If you’re lucky enough to win the lottery or hit a two-team parlay on your favorite sports team, be aware of the possible tax consequences that go along with your good fortune.
Review the tax rules
Whether you win online, at a casino, a bingo hall, fantasy sports, or Texas Hold ‘em tournament, you must report 100% of your winnings as taxable income. These winnings are reported on the “Other income” line of your 1040 tax return. To measure your winnings on a particular wager, use the net gain. For example, if a $30 bet at the racetrack turns into a $110 win, you’ve won $80, not $110.
Be sure to carefully keep track of your gambling losses. If you itemize your deductions (rather than taking the standard deduction), these gambling losses are deductible up to the amount of your gambling winnings. This can help lower the gambling income reported on your 1040 (note: you cannot claim gambling losses in excess of your winnings on your tax return).
Maintain good records of your gambling losses during the year. As the losses offset your winnings, you don’t want to lose track these deductions. Keep a journal that includes the date, place, amount, type of wager, and names of people you were with, for each gambling loss. Make sure to save all documentation, such as checks or credit slips and wager tickets.
Hitting a lottery jackpot
The odds of winning the lottery are slim. But if you don’t follow the tax rules after winning, the chances of hearing from the IRS are much higher.
Lottery winnings are taxable. This is the case for cash prizes and for the fair market value of any noncash prizes, such as a car or vacation. Depending on other income and the amount of your winnings, your federal tax rate may be as high as 37%. Depending on where you live, you may also be subject to home state income tax.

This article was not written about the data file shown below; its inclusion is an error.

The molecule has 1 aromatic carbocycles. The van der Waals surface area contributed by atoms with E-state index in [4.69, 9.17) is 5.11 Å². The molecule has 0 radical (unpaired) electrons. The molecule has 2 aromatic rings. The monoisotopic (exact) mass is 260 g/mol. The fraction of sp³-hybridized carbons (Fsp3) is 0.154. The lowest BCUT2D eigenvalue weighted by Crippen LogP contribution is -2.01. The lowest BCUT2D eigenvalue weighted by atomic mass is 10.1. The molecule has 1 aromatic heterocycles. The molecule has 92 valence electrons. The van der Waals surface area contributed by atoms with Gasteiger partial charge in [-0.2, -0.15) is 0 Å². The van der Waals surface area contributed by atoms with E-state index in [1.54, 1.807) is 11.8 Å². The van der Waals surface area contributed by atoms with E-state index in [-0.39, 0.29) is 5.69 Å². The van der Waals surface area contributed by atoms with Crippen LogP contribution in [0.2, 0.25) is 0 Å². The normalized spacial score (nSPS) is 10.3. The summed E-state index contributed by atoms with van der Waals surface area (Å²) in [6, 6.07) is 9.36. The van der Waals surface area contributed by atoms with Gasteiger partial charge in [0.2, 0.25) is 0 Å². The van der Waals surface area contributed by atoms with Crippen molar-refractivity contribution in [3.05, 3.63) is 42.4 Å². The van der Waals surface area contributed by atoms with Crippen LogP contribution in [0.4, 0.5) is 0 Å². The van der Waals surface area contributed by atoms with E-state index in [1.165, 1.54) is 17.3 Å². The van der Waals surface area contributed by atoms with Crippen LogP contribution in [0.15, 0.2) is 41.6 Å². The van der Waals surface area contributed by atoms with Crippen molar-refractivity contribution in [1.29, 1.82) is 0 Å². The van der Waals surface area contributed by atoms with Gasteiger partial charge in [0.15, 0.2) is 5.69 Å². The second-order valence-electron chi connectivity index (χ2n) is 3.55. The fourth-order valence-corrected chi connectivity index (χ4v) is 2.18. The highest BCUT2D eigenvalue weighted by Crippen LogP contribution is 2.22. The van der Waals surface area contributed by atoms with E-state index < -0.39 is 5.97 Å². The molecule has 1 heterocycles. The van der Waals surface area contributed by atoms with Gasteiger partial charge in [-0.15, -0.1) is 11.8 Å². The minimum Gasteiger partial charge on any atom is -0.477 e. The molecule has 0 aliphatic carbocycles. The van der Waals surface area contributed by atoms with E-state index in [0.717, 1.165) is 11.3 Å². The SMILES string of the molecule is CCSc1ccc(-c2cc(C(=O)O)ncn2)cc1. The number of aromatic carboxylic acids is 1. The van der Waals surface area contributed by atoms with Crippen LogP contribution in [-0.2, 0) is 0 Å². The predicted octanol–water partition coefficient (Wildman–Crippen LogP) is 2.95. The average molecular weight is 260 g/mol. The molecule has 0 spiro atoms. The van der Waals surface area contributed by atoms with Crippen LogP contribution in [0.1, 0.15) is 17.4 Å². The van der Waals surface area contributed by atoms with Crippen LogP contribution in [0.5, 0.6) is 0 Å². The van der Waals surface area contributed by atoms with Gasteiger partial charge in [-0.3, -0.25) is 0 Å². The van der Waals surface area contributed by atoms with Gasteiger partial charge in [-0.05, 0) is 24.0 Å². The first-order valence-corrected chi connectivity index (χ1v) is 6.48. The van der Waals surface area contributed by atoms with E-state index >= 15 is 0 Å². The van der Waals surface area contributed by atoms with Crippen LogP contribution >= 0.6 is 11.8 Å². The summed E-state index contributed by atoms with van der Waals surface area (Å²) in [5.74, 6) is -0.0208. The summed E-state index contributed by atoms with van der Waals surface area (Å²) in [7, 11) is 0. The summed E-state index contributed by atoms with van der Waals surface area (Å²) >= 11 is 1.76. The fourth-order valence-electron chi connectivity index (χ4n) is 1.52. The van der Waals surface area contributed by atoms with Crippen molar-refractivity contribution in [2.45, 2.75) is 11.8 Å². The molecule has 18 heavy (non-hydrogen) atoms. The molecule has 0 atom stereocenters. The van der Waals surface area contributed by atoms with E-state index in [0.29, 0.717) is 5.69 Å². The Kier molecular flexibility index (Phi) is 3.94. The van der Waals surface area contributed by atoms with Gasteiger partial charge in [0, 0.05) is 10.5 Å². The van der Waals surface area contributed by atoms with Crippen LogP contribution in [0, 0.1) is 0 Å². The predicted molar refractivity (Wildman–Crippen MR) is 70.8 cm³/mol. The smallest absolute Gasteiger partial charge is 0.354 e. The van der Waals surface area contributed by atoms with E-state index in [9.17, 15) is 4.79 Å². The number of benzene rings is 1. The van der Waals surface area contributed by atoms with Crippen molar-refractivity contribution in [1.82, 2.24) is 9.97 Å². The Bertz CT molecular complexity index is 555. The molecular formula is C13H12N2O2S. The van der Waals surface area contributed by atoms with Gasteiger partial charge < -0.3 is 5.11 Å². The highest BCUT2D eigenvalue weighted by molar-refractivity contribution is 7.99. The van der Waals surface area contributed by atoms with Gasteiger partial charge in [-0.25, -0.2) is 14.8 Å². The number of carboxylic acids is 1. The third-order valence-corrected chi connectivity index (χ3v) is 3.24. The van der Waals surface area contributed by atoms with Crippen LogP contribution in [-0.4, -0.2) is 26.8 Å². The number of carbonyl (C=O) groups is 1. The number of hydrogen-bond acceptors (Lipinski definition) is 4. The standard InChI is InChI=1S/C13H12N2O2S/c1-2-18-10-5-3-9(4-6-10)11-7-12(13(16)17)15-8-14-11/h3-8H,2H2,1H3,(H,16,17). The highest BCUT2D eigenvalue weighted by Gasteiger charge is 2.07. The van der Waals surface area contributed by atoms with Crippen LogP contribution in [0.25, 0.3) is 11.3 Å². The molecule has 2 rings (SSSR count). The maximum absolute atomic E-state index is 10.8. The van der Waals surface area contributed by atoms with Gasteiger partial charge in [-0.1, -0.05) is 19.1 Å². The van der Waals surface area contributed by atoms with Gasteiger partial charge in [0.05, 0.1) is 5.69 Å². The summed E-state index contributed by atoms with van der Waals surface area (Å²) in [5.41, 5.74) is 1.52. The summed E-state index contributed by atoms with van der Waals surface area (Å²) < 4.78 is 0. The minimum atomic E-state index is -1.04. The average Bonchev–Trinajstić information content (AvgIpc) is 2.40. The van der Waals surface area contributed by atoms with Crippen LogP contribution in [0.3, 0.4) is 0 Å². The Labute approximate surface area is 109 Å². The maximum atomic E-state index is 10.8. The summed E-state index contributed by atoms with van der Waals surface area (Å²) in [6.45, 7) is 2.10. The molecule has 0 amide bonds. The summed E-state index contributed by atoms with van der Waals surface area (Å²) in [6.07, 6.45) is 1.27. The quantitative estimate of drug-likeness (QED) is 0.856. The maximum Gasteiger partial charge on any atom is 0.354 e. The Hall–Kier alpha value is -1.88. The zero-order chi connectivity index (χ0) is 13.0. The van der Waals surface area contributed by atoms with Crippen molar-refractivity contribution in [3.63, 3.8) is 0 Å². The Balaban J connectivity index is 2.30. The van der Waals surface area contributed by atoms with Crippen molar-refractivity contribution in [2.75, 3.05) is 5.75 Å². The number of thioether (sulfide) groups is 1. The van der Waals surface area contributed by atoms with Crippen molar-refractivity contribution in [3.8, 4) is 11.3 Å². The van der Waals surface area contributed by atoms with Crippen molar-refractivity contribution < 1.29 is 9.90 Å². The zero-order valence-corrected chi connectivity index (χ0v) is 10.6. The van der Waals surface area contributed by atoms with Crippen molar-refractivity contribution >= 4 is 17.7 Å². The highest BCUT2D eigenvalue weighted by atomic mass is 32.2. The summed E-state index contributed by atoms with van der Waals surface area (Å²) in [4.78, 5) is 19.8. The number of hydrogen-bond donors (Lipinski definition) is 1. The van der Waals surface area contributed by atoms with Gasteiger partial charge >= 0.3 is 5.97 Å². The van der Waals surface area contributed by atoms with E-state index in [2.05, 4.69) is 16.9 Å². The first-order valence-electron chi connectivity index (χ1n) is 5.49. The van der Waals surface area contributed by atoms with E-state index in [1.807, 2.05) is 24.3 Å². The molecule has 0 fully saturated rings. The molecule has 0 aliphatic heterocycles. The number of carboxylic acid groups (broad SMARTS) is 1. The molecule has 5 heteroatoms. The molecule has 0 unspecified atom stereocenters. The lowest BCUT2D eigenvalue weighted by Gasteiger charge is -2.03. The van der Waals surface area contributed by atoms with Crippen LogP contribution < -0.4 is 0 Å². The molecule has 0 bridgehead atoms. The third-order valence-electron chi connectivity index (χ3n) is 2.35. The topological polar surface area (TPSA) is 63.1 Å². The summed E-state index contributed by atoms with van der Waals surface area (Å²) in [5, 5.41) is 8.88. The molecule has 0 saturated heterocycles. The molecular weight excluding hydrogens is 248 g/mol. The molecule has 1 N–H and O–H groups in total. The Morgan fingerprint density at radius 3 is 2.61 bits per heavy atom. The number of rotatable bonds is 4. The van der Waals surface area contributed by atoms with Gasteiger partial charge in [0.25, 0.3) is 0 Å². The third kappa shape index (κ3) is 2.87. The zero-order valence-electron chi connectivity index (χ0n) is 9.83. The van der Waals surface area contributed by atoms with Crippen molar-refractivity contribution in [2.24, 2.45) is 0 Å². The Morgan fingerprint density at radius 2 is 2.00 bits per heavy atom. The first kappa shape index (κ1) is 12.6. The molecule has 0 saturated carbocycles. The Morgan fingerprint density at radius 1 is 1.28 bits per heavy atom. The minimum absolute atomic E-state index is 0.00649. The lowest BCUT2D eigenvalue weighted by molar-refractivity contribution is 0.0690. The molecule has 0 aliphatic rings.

You report lottery winnings as income in the year, or years, you receive the cash/prizes. For noncash prizes, this would be the year the prize is received. With cash pay-outs, if you take the winnings in annual installments (i.e., not the lump sum option), you only report each year’s installment as income for that year.
If you win more than $5,000 in the lottery or certain types of gambling, 24% must be withheld for federal tax purposes. You’ll receive a Form W-2G from the payer showing the amount paid to you and the federal tax withheld. (The payer also sends this information to the IRS.) If state tax withholding is withheld, that amount may also be shown on Form W-2G.
The current federal tax rate can be up to 37%, which is well above the 24% withheld, the withholding may not be enough to cover your federal tax bill. You may need to make estimated tax payments at the federal, state, and local levels – or an underpayment penalty could be assessed.
If you’re lucky enough to hit a jackpot, there are other issues to consider. This article only covers the basic tax rules. Different tax rules apply to people whose level of play (and other factors) qualify them as professional gamblers. Please contact us with questions. When you win big, we can help you minimize taxes and stay in compliance with all requirements.